The 705million includes facilities management costs and the latest Trust accounts, for 2015, show the huge annual amounts being paid...5.37million in interest alone. Stretched over the 34 years of the PFI this would mean that the Trust was paying 170million just in interest more than the original 137million cost of the new blocks.

Meanwhile in 2015, the Trust also paid to the `service concession operator' a 3.126million `repayment of finance lease liability'; 4.707million for the `service element' (facilities management); a `capital lifestyle maintenance' charge of 242,000 and a `contingent rent' of 1.851million giving a total of 15.296million.

Salford Royal NHS Foundation Trust is forecasting a deficit of 14.9million this year, and had a `Better Care at Lower Cost' drive to save 30million by the end of March. Meanwhile, the owners of the PFI equity in Salford Royal Hospital are cashing in...

Balfour Beatty had a 50% holding in the Consort Healthcare SPV (Special Purpose Vehicle) which owns the PFI. In July 2013 Balfour Beatty sold this to HICL Infrastructure Company Limited for 22million, generating a profit of 11.5million... "The proceeds from the transaction...exceed the Directors' valuation by 8.3million" slavered a Balfour Beatty press release at the time (see here).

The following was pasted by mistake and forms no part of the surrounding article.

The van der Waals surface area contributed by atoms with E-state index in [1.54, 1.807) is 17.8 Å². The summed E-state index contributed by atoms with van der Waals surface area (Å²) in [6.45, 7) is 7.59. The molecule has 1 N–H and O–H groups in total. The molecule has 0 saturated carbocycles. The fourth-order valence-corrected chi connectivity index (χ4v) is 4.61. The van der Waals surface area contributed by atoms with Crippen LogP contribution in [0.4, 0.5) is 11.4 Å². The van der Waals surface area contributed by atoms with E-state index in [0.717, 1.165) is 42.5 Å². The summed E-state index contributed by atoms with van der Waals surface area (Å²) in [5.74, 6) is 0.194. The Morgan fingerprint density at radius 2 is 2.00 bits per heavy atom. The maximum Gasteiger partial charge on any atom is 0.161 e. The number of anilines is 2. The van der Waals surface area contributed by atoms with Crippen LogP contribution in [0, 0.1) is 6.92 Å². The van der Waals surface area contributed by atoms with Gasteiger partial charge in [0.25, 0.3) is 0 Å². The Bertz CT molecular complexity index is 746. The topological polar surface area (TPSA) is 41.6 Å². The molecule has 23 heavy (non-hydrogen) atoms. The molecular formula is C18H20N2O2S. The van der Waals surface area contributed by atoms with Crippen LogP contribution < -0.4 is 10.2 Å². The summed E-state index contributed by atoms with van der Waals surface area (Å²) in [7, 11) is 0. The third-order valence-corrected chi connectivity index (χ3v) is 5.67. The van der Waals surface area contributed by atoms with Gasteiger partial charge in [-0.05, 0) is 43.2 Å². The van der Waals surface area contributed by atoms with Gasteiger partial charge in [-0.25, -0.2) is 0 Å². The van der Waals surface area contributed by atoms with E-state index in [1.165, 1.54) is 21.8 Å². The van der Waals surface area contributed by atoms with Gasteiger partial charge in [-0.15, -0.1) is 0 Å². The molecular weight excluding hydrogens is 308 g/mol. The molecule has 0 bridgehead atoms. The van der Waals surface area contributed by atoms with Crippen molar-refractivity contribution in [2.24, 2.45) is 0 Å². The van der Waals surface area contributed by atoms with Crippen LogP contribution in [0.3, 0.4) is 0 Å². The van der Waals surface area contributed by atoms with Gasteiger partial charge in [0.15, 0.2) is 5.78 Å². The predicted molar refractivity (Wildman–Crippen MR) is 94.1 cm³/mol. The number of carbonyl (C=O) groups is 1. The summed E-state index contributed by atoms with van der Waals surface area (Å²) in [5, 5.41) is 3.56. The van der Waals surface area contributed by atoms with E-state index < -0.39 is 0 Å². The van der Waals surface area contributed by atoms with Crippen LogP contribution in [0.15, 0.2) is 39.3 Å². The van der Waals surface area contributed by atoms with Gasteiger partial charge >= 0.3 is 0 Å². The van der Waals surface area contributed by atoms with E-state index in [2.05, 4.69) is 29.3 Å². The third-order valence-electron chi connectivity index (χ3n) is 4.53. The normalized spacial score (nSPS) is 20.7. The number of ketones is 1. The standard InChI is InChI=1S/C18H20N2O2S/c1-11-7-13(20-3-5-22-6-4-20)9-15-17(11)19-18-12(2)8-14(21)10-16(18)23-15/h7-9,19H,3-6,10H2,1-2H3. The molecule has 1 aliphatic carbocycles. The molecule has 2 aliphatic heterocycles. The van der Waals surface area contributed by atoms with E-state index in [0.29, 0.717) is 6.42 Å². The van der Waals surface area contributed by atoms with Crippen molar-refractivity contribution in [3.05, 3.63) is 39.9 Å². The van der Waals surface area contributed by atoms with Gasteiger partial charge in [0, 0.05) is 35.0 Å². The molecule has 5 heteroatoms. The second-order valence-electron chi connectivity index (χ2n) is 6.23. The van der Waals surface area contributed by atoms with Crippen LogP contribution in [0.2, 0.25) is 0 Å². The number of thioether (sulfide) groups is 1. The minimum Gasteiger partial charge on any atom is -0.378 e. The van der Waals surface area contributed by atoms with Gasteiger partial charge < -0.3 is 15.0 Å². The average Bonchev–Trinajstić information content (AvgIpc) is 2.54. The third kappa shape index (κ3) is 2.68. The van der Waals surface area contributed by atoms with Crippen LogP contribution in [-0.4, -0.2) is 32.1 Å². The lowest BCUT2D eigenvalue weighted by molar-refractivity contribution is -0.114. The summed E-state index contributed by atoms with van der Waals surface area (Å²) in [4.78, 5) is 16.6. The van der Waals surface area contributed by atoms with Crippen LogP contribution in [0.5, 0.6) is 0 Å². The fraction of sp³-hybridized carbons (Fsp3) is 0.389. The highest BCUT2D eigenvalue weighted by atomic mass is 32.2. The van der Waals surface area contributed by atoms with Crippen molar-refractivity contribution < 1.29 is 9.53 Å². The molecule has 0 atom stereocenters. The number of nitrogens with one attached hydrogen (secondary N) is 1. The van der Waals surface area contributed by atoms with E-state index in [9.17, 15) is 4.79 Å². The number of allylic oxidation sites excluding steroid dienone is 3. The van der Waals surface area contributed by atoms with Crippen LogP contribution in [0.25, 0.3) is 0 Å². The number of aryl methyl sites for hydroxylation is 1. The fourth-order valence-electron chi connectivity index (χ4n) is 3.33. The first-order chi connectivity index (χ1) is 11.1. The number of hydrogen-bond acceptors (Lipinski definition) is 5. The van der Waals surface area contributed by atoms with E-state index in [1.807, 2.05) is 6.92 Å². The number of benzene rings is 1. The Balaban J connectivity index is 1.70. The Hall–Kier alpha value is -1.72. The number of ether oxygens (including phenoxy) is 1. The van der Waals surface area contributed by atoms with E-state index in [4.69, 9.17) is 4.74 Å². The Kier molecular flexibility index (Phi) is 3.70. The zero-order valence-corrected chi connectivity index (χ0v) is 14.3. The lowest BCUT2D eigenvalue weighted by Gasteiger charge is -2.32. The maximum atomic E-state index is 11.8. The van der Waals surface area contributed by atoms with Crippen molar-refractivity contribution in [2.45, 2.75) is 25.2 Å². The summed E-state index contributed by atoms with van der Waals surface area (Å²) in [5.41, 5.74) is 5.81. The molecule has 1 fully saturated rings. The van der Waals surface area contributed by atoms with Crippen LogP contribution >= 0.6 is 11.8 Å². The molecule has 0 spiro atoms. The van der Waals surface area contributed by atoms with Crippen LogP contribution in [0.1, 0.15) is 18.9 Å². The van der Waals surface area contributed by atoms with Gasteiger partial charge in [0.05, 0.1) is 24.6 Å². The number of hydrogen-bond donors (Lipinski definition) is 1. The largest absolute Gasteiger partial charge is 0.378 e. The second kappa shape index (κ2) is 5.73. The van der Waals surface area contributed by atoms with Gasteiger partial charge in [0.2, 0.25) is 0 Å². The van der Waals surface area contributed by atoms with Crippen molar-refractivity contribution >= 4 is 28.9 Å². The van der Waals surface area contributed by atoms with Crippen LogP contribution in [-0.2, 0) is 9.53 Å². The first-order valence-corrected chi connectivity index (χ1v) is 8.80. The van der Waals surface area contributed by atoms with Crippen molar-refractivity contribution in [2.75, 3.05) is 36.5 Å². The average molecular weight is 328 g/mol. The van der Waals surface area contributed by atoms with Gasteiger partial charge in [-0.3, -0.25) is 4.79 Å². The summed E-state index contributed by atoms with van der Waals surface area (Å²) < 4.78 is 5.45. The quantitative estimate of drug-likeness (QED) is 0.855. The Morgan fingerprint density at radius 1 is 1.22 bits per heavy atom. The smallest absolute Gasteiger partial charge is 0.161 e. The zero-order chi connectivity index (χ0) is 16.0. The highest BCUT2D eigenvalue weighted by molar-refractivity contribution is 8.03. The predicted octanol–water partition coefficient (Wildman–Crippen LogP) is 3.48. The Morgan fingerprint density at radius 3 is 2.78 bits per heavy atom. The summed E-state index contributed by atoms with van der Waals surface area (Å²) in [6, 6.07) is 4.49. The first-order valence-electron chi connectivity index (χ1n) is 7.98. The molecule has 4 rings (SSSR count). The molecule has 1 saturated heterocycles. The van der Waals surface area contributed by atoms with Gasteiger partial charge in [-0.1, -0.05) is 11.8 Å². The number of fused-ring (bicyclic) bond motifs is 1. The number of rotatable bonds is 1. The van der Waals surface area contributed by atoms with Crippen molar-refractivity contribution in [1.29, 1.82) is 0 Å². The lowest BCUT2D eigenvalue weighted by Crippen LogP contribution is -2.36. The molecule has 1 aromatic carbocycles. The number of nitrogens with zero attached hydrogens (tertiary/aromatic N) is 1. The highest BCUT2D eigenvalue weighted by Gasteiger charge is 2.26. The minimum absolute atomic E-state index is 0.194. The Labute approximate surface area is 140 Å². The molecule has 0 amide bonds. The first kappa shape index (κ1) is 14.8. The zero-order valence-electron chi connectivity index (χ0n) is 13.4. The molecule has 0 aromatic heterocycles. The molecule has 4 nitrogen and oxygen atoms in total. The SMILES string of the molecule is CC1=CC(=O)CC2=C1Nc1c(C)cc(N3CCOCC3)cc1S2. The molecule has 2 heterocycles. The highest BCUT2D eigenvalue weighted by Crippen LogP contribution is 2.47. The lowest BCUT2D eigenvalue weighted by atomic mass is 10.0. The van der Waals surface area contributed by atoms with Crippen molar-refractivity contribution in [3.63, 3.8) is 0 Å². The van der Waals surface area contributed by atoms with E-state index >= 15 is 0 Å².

HICL Infrastructure Company Limited is registered in the offshore tax haven of Guernsey. At the time of the sale, Balfour Beatty was getting an annual rate of return of 18.8%, according to the European Services Strategy Unit, which is studying and producing reports on all the country's PFI projects.

"PFI rewires the relationship between the citizen and the state, so that our public services are no longer owned by, or directly accountable to us" states the Strategy Unit "Because private finance is used not Government borrowing, PFI is significantly more expensive than Government funded projects.